Ken Annakin

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Ken Annakin
Ken Annakin - 1969.jpg
Annakin in 1969
Born Kenneth Cooper Annakin
10 August 1914
Beverley, East Riding of Yorkshire, England
Died 22 April 2009 (aged 94)
Beverly Hills, California, USA
Occupation Film director
Years active 1941–1992

Kenneth Cooper Annakin OBE (10 August 1914 – 22 April 2009)[1] was a prolific English film director.

His career spanned half a century, beginning in the early 1940s and ending in 2002. His career peaked in the 1960s with large-scale adventure films and in all he directed nearly 50 pictures.

Biography[edit]

Annakin was born in and grew up in Beverley, East Riding of Yorkshire where he attended the grammar school. He began his career in feature films following an early experience making documentaries. Injured in the Liverpool blitz, he joined the RAF Film Unit, where he worked as camera operator on propaganda films for the Ministry of Information and the British Council. We Serve (1942), a recruiting film for women, was directed by Carol Reed, who made Annakin his assistant director, after which Annakin directed several training films for Verity Films, a group led by Sydney Box, who was about to become head of Gainsborough Pictures.[2] His first filmwork was in 1947 with the Rank Organisation. The following year he moved to Gainsborough Pictures to direct three films about the Huggetts, a working-class family living in suburban England. These highly successful films starred Jack Warner, Kathleen Harrison, Petula Clark and Diana Dors, amongst others. Annakin also became known for a series of Walt Disney adventures, including The Story of Robin Hood and His Merrie Men (1952), The Sword and the Rose (1953), Third Man on the Mountain (1959) and Swiss Family Robinson (1960), which Walt Disney’s nephew, Roy O. Disney, considered "one of the greatest family adventure films of all time and a favourite for generations of moviegoers".[3]

He was later associated with another American producer, Darryl F. Zanuck, when he was hired to direct the British and (uncredited) French and American interior segments in The Longest Day (1962), which was nominated for an Academy Award for Best Picture, eventually losing out to Lawrence of Arabia. As head of the 20th Century-Fox Studio, Zanuck endorsed Annakin's most ambitious project Those Magnificent Men in their Flying Machines (1965), also co-written by Annakin for which he received an Academy Award nomination. Annakin also directed the big-scale war film Battle of the Bulge the same year for the Warner Brothers studio and in 1969 he directed and co-wrote Monte Carlo or Bust for Paramount Pictures.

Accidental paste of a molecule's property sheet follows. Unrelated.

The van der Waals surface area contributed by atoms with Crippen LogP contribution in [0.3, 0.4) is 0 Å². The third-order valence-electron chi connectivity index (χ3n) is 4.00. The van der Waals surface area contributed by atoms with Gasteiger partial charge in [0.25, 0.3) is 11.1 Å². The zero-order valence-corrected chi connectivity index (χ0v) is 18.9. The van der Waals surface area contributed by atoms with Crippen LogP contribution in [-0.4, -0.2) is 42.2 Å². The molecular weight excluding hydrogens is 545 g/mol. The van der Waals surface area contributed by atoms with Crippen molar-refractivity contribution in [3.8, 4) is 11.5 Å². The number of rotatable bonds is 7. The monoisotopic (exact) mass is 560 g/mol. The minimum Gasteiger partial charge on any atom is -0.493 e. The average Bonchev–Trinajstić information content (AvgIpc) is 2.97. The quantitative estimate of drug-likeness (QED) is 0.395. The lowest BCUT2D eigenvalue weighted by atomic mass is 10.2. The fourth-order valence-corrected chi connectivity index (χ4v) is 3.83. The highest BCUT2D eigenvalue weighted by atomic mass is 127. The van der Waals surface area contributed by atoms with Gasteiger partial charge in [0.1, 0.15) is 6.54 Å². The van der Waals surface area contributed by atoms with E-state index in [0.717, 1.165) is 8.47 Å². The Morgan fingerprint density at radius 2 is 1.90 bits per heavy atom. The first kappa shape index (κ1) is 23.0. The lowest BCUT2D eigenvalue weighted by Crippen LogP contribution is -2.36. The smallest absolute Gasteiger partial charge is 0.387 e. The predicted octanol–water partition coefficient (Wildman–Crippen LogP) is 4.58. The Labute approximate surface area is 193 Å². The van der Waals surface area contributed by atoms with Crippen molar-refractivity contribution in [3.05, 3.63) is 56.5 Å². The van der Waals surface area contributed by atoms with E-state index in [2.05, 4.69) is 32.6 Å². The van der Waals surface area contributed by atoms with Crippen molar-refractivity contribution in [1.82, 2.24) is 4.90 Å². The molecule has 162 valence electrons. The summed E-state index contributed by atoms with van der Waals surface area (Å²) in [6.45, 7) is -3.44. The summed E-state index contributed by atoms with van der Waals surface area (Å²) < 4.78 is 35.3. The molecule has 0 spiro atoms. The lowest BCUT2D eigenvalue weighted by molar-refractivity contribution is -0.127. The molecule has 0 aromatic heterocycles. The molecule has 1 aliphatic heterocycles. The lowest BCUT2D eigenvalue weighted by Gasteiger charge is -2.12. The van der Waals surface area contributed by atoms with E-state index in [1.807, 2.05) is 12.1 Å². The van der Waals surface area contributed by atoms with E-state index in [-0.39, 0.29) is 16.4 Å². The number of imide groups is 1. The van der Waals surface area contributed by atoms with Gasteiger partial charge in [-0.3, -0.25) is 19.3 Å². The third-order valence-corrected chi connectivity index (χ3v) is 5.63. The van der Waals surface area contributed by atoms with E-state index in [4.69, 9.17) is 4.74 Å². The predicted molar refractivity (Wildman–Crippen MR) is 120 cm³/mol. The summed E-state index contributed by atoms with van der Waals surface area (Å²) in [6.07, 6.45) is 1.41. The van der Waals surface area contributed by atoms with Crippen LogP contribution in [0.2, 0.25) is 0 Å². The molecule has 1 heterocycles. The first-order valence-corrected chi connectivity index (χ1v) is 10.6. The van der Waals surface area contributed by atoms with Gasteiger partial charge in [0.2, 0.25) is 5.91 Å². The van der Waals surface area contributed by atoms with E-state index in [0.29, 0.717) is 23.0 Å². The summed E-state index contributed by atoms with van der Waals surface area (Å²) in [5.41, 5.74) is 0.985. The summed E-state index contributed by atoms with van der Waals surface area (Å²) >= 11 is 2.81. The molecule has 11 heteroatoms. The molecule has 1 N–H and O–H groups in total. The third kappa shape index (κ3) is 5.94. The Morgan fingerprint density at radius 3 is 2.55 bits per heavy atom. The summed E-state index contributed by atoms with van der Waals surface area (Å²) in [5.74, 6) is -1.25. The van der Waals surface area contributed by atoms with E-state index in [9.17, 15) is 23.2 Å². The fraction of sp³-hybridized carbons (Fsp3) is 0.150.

However, some of Annakin's other well-received films were smaller-scale comedies and dramas, including his episodes in Quartet (1948) and Trio (1950), based on Somerset Maugham's stories; Hotel Sahara (1951); Across the Bridge (1957); Crooks Anonymous (1962); The Fast Lady (1962), both films featuring a young Julie Christie, an Annakin discovery and The Informers (1963).

In 1979, Ken Annakin left Britain and moved to Los Angeles.[4]

Annakin's last completed film was The New Adventures of Pippi Longstocking (1988). The 1992 project Genghis Khan was not completed.

In 2001 he released a highly regarded autobiography So You Wanna Be A Director? published by Tomahawk Press (ISBN 0-953 1926-5-2). Considered "a classic among directors’ autobiographies" it has forewords by both Richard Attenborough and Mike Leigh. In their review, the Directors Guild of America stated "So You Wanna Be a Director? is an entertaining autobiography through which seasoned directors and aspirants alike can enjoy and learn from a man with such a versatile and long-lived career. If Annakin tells of his exasperation over trying to coax performances out of producers’ girlfriends, the bad behavior – and sometimes the drug problems – of certain stars and the vagaries of international film financing, he’s providing tales that are as cautionary today as when he lived them".[5]

Annakin was made one of the few Disney Legends by The Walt Disney Company in March 2002. He is only the second film director to be so honoured. He was also awarded an OBE the same year for services to the film industry and received an honorary Doctor of Letters degree from Hull University.[6]

He died on 22 April 2009, the same day as Jack Cardiff, who had been his cinematographer on the 1979 film The Fifth Musketeer. He was survived by his wife of 50 years, the former Pauline Carter and their daughter Brenda, two grandchildren and two great-grandchildren.[7] A daughter from a previous marriage predeceased him.[6]

Claims were made that George Lucas took the name for Anakin Skywalker in Star Wars from his friend and fellow film director; however, Lucas' publicist denied this following Annakin's death in 2009.[8]

Filmography[edit]

References[edit]

External links[edit]